It’s a baby star. It’s still in it’s stellar nursery and isn’t fully grown yet.
It’s an interesting little thing, too…
Actually, I lie. It’s a close binary pair. Twins, if you will. Incidentally, both of them show up as the big blue-ish star in this image.
Actually, one of the main reasons Elias 1 is such an interesting pair of stars is because of the nanodiamonds found in it’s circumstelar disk. It makes me wonder about how they form… Actually, one thought that sprang to mind was an old method for making industrial diamonds. Basically, they take a big plate of high carbon steel, and slam a big iron plate into it at a ludicrous speed. The steel shatters and mostly crumbles into dust, but the carbon nodules in it briefly experience enough pressure to recrystallise into tiny diamonds.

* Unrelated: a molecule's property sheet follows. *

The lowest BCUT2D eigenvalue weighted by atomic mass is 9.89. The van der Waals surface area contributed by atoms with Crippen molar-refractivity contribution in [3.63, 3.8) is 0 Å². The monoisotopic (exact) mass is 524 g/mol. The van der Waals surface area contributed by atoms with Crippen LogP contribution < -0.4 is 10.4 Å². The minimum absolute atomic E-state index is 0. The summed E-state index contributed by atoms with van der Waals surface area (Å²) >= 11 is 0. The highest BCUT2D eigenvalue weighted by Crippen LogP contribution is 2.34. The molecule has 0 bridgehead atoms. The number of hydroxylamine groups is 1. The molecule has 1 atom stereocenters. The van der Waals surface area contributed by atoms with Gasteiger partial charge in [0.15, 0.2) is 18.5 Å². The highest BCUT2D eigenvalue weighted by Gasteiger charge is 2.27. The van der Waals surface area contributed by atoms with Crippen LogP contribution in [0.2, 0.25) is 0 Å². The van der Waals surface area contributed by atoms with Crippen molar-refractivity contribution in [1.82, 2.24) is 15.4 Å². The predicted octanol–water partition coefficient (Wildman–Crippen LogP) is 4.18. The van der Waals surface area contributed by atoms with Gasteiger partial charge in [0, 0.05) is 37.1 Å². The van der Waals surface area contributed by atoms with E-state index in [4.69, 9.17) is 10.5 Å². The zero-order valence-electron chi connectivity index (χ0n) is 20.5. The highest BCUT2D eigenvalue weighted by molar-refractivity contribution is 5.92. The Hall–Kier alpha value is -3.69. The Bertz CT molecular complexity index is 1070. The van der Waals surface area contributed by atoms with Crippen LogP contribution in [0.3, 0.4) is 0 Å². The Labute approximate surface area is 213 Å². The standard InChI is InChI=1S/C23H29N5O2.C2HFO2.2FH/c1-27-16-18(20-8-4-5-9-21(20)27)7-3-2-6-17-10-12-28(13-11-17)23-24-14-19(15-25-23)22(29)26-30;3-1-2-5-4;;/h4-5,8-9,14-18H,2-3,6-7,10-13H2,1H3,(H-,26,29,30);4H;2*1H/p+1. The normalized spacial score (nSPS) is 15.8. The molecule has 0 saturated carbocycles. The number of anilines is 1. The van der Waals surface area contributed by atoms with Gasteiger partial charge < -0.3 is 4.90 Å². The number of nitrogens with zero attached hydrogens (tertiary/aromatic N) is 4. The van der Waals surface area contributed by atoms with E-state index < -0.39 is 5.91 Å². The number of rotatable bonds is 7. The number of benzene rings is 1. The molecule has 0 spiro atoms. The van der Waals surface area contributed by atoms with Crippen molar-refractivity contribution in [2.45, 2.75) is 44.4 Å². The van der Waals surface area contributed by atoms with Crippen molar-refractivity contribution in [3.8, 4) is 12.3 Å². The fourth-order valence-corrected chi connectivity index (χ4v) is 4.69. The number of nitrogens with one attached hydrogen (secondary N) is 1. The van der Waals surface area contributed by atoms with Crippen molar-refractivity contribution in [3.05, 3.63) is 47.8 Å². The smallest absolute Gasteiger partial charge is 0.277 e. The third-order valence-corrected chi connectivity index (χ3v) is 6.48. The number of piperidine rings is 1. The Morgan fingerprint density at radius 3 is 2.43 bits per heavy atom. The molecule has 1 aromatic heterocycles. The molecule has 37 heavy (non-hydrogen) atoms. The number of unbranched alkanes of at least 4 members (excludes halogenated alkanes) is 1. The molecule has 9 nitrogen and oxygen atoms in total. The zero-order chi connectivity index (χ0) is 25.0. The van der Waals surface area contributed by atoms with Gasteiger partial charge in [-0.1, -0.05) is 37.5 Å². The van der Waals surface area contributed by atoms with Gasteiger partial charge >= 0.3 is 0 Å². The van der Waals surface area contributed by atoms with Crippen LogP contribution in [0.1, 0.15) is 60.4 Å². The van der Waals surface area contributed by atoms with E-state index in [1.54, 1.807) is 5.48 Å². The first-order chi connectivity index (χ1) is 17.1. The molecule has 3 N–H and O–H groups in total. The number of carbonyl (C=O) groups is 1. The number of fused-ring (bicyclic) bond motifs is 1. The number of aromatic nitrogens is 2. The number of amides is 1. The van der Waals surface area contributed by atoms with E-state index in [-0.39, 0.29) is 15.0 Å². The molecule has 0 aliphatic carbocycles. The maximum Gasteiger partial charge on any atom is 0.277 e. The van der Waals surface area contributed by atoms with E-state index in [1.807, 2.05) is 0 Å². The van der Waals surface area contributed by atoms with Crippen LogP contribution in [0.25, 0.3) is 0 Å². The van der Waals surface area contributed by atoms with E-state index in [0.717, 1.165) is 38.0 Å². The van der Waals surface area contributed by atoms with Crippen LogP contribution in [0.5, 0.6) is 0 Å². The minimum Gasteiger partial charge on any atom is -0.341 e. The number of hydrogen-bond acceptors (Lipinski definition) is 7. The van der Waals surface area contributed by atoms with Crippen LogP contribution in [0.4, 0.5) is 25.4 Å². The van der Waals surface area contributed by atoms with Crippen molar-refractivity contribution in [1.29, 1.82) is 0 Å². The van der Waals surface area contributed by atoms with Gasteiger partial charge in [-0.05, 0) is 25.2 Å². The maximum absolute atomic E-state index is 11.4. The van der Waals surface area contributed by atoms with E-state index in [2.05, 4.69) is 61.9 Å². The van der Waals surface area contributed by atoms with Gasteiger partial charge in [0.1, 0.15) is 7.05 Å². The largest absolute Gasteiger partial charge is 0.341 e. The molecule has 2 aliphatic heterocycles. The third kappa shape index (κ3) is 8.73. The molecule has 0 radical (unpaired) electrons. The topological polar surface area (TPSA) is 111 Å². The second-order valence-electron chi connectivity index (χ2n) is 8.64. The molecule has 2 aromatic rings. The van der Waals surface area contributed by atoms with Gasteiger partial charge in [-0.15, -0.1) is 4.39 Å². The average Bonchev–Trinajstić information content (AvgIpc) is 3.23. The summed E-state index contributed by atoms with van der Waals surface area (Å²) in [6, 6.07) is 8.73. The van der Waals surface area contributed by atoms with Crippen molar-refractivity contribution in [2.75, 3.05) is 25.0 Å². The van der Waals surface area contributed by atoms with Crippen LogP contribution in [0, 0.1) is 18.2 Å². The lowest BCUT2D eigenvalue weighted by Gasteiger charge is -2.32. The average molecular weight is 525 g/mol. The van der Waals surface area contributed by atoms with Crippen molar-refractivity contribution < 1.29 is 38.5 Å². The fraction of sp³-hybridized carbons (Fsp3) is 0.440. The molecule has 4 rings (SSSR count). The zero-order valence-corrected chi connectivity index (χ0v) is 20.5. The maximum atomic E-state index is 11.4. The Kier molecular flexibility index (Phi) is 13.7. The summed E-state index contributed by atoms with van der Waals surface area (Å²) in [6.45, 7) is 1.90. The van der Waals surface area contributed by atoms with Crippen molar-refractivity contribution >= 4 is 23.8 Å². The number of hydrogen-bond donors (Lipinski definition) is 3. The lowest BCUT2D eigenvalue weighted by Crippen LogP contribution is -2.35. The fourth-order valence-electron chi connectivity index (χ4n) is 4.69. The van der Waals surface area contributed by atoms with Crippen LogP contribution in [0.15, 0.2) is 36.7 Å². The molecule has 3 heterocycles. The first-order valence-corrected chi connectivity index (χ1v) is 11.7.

When a star collapses enough to ignite nuclear fusion, it would create a shock front from the sudden release of lots and lots of energy. This shock front would expand outwards (probably at a significant fraction of the speed of light) and create huge pressures at it’s bow front. I can only guess that it’s these pressures that would cause any carbon in the vicinity to precipitate into diamond dust. It’s analogous to the steel plate being slammed into at high speed. It seems like a reasonable mechanism to me.
I think I need to read up more about the Jeans Instability and the exact mechanics of star formation. If I’m correct about this mechanism, it may help shed a little light on the nature of these nanodiamonds (if not, I’ll know I’m barking up the wrong tree). They’ve only been detected around two young stars, but I believe Elias 1 is edge on, so the stars light shines through the disk itself to get to us. It’s feasible that they’re more prevalent but impossible to detect in other stellar environments. Currently, I don’t know enough to make any predictions, but it’s a reasonable speculation to make.
All the same, a star studded with diamonds… It’s quite a poetic notion.